An Inman man was sentenced to prison Monday in McPherson County District Court for attacking a Kansas Highway Patrol Trooper.

An Inman man was sentenced to prison Monday in McPherson County District Court for attacking a Kansas Highway Patrol Trooper.
Adrian Squires, 29, of Inman was sentenced to 74 months in prison by Judge Richard Walker on a charge of aggravated battery against a law enforcement officer.
Kansas Highway Patrol Trooper Chris Bauer was assisting Inman police and McPherson County sheriff’s deputies serve a search warrant on May 23 at Squires’ residence in Inman. Officials thought Squires might be raising farm animals in his home, which is against city ordinance. There were children as young as 5 months old living in the house.
Squires was standing next to a trailer with tools on it, according to McPherson County Attorney David Page. Bauer told Squires to move away from the trailer as he was afraid Squires might use one of the tools as a weapon.
Squires proceeded to attack Bauer. He swept his leg, causing a spiral fracture to his tibia and fibula. He then began to choke Bauer from behind. Other officers on scene came to Bauer’s aid, and Squires was arrested.
The fractures to Bauer’s leg were too severe for the placement of a rod, which would have greatly reduced his recovery time and the amount of permanent disability, and so a stainless steel plate and 12 screws were implanted.
Bauer was off work for seven months. He was able to return to regular patrol duty with the Kansas Highway Patrol, but has since been promoted to a position with the KHP’s Breath Alcohol Unit.
“I am extremely grateful for the actions of the McPherson County Sheriff and Inman Police officers whose actions saved my life,” Bauer said in an email to the Sentinel Tuesday. “As I was lying on the ground, with a shattered leg being choked from behind, I knew that those guys were going to save me. From what I understand, it took several officers to get Mr. Squires to stop choking me.”
Squires was arrested in 2012 for a threat on another law enforcement officer. He was sentenced to probation on a charge of interference with a law enforcement officer in connection with that incident. As a result of the Monday’s sentencing, Squires’ probation was revoked. Squires will serve out the rest of his sentence on the 2012 case consecutively to the 2013 case.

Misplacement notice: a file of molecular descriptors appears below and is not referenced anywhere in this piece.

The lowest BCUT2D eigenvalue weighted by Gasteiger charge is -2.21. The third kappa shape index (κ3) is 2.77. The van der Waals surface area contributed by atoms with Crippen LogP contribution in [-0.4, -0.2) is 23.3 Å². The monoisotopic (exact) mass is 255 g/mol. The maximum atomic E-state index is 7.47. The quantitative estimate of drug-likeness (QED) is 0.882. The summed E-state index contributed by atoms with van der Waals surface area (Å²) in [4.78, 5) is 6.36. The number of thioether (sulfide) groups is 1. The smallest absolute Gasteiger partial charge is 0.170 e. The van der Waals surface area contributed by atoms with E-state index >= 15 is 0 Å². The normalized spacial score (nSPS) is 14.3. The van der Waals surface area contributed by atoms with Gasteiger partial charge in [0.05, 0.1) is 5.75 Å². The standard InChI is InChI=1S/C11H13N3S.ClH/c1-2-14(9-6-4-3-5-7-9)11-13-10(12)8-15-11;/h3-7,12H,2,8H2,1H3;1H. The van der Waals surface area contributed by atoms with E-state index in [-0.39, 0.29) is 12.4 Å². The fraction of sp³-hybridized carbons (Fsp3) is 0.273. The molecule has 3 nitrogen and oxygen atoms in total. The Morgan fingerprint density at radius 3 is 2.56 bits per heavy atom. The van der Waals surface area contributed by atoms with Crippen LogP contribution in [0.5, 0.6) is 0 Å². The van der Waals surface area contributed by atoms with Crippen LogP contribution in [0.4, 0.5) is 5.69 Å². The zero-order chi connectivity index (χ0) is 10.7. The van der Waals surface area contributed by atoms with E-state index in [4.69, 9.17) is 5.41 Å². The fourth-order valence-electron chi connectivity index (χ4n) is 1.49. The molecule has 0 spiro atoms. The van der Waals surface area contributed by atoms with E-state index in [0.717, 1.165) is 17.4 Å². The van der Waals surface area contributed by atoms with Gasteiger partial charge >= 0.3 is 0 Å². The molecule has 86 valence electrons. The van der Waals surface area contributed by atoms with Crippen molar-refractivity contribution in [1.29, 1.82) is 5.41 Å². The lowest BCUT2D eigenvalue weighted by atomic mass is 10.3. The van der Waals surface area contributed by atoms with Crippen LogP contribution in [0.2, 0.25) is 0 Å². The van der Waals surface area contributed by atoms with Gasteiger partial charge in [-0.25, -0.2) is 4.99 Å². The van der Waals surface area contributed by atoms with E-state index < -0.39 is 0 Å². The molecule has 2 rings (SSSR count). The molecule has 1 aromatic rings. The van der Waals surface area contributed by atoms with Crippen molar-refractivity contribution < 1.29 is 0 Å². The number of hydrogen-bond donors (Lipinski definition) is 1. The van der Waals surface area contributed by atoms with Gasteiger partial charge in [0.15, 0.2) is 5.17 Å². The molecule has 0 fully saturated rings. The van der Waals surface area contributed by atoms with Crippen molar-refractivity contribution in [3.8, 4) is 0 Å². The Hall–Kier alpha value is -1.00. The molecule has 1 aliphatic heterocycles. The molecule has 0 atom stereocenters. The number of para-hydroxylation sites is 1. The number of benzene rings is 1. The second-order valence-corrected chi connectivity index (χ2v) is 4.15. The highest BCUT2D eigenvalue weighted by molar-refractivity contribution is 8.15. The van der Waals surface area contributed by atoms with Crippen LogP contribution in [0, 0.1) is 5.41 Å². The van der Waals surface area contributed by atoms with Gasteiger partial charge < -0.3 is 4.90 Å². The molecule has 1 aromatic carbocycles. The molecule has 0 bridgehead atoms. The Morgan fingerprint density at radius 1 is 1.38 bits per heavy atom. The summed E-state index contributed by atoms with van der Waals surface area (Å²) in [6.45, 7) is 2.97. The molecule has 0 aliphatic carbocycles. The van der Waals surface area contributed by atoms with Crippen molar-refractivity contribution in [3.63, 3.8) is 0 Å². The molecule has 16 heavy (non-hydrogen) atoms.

When officers completed the search of Squires’ home they found 26 firearms in the house. As a result, Squires was charged with criminal possession of a firearm by a convicted felon. Squires pleaded no contest to both the firearms and aggravated battery charge in April. Other charges were dismissed.
He was sentenced to 16 months in prison on firearms charge to run concurrently with his 74 months sentence on the aggravated battery on a law enforcement officer charge.
On Monday, Squires’ attorney argued for a departure on the sentence that would allow Squires to serve no prison time. His attorney also argued for a reduction of time on Squires’ sentence.
A mental health professional testified Squires, a veteran of the national guard, had been treated for post traumatic stress disorder.
Both Squires’ motions were denied.
“I was pleased by the decision of the court to sentence Mr. Squires to prison time,” Bauer, who testified Monday at the sentencing, said. “It is my opinion that besides punishing him for his actions, the primary goal accomplished by his sentence is public safety. Anyone who would attack a state trooper, and attempt to kill him, while on probation for another offense of threatening a police officer with violence, is a threat to society.”
Page said he also was pleased with the decision of the court.
“I am thankful the court denied the motions and sentenced [Squires] to serve out his prison time,” he said. “We take it very seriously when someone attacks a police officer on duty. We want to send a clear message that we will not tolerate the attack of a law enforcement officer in McPherson County. You’re going to go to prison.”